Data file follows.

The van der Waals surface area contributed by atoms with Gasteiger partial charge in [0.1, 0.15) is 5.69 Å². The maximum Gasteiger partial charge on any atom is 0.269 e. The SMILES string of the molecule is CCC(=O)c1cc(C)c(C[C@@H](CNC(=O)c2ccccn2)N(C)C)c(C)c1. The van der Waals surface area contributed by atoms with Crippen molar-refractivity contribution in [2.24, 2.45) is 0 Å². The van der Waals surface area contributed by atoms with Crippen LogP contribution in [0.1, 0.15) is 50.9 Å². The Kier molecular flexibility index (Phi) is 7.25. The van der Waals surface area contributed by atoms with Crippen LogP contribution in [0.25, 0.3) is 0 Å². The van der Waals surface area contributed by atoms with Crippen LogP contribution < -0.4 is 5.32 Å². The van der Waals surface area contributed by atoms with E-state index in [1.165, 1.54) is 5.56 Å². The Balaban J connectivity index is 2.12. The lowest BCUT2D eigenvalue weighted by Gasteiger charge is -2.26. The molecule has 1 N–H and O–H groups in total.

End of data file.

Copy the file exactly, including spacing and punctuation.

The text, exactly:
The van der Waals surface area contributed by atoms with Gasteiger partial charge in [0.1, 0.15) is 5.69 Å². The maximum Gasteiger partial charge on any atom is 0.269 e. The SMILES string of the molecule is CCC(=O)c1cc(C)c(C[C@@H](CNC(=O)c2ccccn2)N(C)C)c(C)c1. The van der Waals surface area contributed by atoms with Crippen molar-refractivity contribution in [2.24, 2.45) is 0 Å². The van der Waals surface area contributed by atoms with Crippen LogP contribution in [0.1, 0.15) is 50.9 Å². The Kier molecular flexibility index (Phi) is 7.25. The van der Waals surface area contributed by atoms with Crippen LogP contribution in [0.25, 0.3) is 0 Å². The van der Waals surface area contributed by atoms with Crippen LogP contribution < -0.4 is 5.32 Å². The van der Waals surface area contributed by atoms with E-state index in [1.165, 1.54) is 5.56 Å². The Balaban J connectivity index is 2.12. The lowest BCUT2D eigenvalue weighted by Gasteiger charge is -2.26. The molecule has 1 N–H and O–H groups in total.